If you’re ever looking for a way to kill a conversation, raise the specter of litigation. It’s more effective at ending a conversation than feigning death, belting out “Don’t Stop Believing” or pulling the fire alarm.
Worries over litigation can stymie productive discussions over how to proceed strategically during a crisis. This worry – very real as it is – can nonetheless be unintentionally crippling.
I’ve been in numerous crisis situations where there’s palpable tension between the attorneys and communicators over our public-facing strategy. On one side is a desire to say as little as possible because everything we say can be quoted, misquoted and just plain taken out of context in a legal filing. The other side wants to say as much as possible to ensure our version of the story is being heard because all that’s in the media is someone else’s version of the story.
There’s a wide gulf between “no comment” and “We’re sorry for what happened and here’s what we’re doing about it.” To a strategic communicator, “no comment” is just about the worst thing we could say. To an attorney, “we’re sorry” is just about the worst thing we could say.
But saying “I’m sorry” isn’t usually as bad as some think it is, and neither is “no comment.” Both can be used strategically.
Back to our conversation killer, “We need to think about potential litigation.” Odds are pretty good an attorney interjected that line into the dialogue, and that’s what attorneys probably should be thinking about. And you know what – litigation is not only always possible, but also inevitable.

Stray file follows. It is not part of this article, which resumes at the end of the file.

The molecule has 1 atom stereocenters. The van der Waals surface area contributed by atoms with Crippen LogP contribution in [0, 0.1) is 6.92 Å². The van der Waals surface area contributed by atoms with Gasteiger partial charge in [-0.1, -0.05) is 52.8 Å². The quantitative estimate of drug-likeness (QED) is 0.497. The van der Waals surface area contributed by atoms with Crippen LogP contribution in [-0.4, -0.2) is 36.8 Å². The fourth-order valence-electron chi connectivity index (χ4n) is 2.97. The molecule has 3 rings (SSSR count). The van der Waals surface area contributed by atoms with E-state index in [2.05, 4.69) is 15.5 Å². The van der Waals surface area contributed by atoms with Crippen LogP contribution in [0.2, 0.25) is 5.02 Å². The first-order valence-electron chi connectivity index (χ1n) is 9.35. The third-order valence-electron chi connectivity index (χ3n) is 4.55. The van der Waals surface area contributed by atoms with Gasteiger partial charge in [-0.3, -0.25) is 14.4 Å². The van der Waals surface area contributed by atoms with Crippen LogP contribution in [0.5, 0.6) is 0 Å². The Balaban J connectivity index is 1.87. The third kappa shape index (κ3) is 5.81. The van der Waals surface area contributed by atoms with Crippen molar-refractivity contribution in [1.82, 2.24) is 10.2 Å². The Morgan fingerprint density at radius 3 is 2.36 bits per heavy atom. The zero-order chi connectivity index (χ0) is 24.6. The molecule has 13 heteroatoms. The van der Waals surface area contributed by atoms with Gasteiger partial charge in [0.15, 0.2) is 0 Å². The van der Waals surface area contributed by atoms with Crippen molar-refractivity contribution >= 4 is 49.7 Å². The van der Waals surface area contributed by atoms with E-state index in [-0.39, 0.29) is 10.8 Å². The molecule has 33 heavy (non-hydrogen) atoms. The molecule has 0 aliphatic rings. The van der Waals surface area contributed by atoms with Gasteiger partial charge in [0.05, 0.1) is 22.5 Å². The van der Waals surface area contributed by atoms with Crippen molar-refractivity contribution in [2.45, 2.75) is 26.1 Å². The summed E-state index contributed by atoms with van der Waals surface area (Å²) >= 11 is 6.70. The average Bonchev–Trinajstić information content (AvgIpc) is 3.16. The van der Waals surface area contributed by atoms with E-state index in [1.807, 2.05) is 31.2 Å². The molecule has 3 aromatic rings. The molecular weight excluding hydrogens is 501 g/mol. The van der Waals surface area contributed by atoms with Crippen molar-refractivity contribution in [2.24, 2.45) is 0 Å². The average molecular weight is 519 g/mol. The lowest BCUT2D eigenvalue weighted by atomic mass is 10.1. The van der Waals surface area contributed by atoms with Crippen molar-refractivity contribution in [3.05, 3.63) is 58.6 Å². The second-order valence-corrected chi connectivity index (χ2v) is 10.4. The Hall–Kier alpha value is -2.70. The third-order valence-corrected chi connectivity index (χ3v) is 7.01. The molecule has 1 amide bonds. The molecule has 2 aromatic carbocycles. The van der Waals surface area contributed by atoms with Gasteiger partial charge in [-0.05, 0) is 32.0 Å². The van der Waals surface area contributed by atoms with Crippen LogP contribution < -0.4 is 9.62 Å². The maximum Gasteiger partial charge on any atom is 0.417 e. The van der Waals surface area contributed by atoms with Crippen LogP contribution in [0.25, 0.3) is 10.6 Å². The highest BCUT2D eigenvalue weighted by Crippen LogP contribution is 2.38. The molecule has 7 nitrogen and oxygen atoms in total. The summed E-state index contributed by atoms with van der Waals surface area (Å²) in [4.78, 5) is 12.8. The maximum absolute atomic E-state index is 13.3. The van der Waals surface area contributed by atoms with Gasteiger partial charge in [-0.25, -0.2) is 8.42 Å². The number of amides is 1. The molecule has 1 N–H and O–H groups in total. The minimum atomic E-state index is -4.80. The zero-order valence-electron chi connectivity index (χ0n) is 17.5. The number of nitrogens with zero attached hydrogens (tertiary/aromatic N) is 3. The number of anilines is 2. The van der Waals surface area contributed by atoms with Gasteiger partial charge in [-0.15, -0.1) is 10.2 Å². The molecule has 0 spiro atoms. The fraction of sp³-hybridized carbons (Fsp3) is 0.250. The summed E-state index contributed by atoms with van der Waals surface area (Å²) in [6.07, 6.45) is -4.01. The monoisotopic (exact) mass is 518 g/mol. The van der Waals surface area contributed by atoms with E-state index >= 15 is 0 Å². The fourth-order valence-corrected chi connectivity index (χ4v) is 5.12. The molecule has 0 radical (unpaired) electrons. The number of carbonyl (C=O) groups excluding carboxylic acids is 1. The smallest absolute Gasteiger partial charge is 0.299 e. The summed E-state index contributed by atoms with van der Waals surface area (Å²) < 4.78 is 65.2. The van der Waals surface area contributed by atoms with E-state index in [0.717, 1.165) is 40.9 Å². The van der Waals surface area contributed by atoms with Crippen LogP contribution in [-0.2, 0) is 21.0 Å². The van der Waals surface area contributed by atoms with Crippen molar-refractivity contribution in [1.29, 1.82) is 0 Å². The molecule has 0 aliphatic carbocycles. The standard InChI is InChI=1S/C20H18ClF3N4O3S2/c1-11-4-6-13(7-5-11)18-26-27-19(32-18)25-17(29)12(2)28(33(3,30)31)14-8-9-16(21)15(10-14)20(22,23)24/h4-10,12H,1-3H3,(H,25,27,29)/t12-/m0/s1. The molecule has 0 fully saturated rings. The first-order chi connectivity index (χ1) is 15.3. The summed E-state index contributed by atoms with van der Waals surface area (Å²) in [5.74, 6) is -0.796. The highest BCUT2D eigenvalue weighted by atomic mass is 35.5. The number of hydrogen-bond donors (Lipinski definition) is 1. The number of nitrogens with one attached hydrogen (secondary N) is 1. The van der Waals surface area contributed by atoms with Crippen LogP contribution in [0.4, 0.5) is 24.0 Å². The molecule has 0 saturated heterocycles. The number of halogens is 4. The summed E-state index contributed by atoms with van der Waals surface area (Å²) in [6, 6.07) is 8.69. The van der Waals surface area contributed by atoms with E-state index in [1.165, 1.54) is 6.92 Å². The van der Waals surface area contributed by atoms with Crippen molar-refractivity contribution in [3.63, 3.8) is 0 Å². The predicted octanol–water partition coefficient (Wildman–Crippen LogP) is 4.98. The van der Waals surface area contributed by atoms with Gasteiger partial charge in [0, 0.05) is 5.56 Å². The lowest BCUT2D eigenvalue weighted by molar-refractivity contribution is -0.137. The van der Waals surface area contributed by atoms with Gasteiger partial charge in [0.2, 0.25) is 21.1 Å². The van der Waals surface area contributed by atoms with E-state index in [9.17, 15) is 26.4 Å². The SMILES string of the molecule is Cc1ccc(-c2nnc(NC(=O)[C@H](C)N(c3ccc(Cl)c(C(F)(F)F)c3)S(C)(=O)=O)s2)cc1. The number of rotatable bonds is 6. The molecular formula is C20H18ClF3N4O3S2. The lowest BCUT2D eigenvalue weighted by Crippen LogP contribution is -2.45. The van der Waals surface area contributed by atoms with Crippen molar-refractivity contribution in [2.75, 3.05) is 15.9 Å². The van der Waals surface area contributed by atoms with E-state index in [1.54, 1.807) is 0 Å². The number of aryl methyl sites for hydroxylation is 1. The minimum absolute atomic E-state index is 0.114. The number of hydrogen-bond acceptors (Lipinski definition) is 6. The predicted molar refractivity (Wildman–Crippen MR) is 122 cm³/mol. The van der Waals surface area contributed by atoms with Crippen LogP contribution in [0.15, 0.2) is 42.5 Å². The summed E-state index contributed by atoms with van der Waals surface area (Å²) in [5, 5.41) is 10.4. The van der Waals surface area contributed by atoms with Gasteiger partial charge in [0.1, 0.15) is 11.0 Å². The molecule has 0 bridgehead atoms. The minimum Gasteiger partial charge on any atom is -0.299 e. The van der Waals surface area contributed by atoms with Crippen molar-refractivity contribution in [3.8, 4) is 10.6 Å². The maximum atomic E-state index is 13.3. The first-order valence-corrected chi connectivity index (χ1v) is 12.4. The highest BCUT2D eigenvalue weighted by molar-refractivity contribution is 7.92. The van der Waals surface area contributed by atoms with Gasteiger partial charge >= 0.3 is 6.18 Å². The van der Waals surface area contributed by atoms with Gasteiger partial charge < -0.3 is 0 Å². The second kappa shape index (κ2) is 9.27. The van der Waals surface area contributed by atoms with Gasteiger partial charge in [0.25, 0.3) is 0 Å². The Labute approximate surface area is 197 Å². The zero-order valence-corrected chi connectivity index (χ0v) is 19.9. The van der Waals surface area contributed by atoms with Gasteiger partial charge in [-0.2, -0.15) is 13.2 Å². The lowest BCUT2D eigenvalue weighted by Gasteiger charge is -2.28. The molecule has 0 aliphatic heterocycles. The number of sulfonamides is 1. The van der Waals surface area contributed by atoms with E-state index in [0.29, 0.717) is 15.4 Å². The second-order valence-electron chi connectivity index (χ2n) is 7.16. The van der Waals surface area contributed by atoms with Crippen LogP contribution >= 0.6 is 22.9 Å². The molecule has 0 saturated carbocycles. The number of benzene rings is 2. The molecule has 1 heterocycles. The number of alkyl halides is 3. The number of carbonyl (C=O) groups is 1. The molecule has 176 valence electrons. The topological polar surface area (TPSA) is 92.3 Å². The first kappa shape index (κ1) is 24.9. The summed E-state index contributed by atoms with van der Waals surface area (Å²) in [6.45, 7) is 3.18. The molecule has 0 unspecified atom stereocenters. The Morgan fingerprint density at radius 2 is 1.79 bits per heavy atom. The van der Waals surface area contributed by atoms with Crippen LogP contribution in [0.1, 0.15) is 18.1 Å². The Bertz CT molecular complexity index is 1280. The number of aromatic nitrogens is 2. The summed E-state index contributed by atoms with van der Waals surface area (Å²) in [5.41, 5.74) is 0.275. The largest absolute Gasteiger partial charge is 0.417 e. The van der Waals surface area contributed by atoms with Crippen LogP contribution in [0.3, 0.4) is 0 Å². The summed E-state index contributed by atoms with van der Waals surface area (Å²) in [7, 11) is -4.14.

Which is why the conversation must go on. Open dialogue among the executive leadership team, legal counsel and communications team is critical to making strategic decisions about how best to protect reputation. Why? Two reasons come to mind.
First, the communications team is best positioned to defend an organization’s public reputation when it understands the legal team’s strategy. What does a win look like? What is our main legal reasoning supporting our position? Are we willing to settle?
Second, even routine communications and legal filings can derail a strategy if they surprise either an attorney or a communicator. The legal team for a client facing a lawsuit recently did what any attorney practicing in that state would do for their client: file a motion to dismiss. It was a routine, procedural motion that seldom works but sometimes does. The problem was, the other side used that filing to argue we weren’t as sincere in our apology and, even worse, that we were arguing the plaintiff was at fault.
The point here is NOT that the filing should have been shelved. It’s that the communications team, had they known the legal team was going to file it, could have developed a communications strategy around the filing. Thus, the filing would have remained a tool in the legal team’s arsenal to protect the client’s legal rights while the communications team protected the client’s public reputation.
So, please, don’t let a fear of litigation kill the conversation. The threat of litigation is both a legal and a communications challenge, and it’s best overcome when legal and comms work together through open, trusting and constructive dialogue. Instead of saying, “We need to think about potential litigation,” say this instead:
“We need to talk about potential litigation.”